7:00-8:00 am: Registration & Breakfast
8:00-8:30 am: Welcome from Host Community, Wisconsin Academy & Partners
8:30-9:15 am: What do we know; How do we see the world; So what?
- Dan Vimont, UW-Madison
- Bruce Beihoff, Mid-West Energy Research Consortium (M-WERC)
- Mic Isham, Great Lakes Indian Fish & Wildlife Commission (GLIFWC)
9:15-10:15 am: How Change Happens
- Sharon Dunwoody, UW-Madison (professor emerita)
- Tyler Huebner, RENEW Wisconsin
10:15-10:45 am Break
10:45 am-12:15 pm: Breakout I: 5 Tracks (see descriptions below)
1. Energy Generation
• Team leads: Gary Radloff (The Radloff Group) & Keith Reopelle (Dane County Office of Energy and Climate Change)
2. Energy Use
• Team leads: Robin Lisowski (Slipstream) & Peter Skopec (WISPIRG)
3. Resilience & Adaptation
• Team leads: Nadia Vogt (Milwaukee Metropolitan Sewerage District) & Matt Mitro (WI DNR)
4. Natural Carbon Sinks
• Team leads: Fred Clark (Wisconsin’s Green Fire) & Diane Mayerfeld (UW Extension)
• Curt Meine (Aldo Leopold Foundation) & Lauren Azar (Azar Law)
12:15-1:30 pm: Lunch & Networking
1:30-3:00 pm: Breakout II: 5 Tracks (see descriptions below)
- Energy Generation
- Energy Use
- Resilience & Adaptation
- Natural Carbon Sinks
3:00-3:30 pm: Break
3:30-4:30 pm: Plenary Debrief
4:30-5:00 pm: Closing Remarks
- Paul Robbins, UW-Madison Nelson Institute for Environmental Studies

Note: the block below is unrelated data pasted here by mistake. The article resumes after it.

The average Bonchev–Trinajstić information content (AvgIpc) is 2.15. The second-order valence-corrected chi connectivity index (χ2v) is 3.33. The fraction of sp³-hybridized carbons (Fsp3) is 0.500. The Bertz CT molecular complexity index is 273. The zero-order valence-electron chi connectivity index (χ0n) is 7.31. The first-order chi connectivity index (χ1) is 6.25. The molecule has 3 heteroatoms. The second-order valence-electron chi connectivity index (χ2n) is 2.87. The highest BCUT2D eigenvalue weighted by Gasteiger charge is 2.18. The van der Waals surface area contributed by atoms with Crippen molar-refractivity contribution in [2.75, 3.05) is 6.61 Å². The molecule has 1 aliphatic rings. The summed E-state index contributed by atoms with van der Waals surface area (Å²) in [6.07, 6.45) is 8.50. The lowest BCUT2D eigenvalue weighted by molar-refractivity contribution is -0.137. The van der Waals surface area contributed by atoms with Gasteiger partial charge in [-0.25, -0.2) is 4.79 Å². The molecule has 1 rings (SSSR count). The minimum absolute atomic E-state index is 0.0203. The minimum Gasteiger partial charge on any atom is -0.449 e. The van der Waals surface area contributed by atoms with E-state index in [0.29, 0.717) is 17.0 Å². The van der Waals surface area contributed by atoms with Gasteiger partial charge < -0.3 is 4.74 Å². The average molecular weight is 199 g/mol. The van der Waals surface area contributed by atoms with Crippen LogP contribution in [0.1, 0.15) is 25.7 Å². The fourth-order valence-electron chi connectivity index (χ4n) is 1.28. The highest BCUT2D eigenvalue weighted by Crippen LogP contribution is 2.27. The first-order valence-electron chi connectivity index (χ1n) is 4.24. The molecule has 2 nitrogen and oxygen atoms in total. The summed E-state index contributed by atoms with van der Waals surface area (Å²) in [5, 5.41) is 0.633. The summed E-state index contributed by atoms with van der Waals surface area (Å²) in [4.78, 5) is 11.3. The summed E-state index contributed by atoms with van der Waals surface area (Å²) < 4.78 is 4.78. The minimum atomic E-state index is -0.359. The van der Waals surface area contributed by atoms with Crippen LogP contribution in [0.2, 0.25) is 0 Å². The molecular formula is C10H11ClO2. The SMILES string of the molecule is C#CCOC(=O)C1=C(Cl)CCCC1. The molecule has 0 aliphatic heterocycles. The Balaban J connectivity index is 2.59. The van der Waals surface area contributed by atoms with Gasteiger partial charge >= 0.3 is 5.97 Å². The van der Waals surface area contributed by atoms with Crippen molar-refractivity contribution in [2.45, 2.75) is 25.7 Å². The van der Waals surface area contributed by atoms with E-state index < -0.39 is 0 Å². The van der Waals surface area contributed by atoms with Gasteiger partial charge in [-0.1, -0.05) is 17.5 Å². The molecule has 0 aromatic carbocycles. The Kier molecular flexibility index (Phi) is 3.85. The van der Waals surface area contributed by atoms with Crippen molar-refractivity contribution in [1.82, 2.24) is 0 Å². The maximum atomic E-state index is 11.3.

5:00-6:30 pm: Reception
*(We will be adding speaker information as they are scheduled.)
The conference will explore Wisconsin climate challenges and solutions through several lenses. Three tracks will explore ways to reduce our emissions and overall carbon footprint; one will explore needs and strategies related to adaptation and resilience, and one will look at specific needs within government structures and processes to pursue more nimble and responsive practices. Each track will be focused by a framing question and a brief analysis of the challenges and opportunities. The participants within each track will work together to develop recommended actions for Wisconsin to pursue over the next decade, and to identify three top priorities to share with the full conference in its final plenary session.
Track 1: What are the priority actions for reducing greenhouse gas emissions in Wisconsin through energy generation?
Although there have been recent gains in renewable energy, Wisconsin remains heavily dependent on fossil fuels for much of its electrical generation. This track will focus on the ways Wisconsin generates energy and the best opportunities for significant CO2 emission reduction over the next decade. Likely topics for small group discussions within the track include scaling up renewable energy sources, distributed energy resources (e.g. microgrids), energy storage, the role of nuclear energy, etc.
Track 2: What are the priority actions for reducing greenhouse gas emissions in Wisconsin through energy use?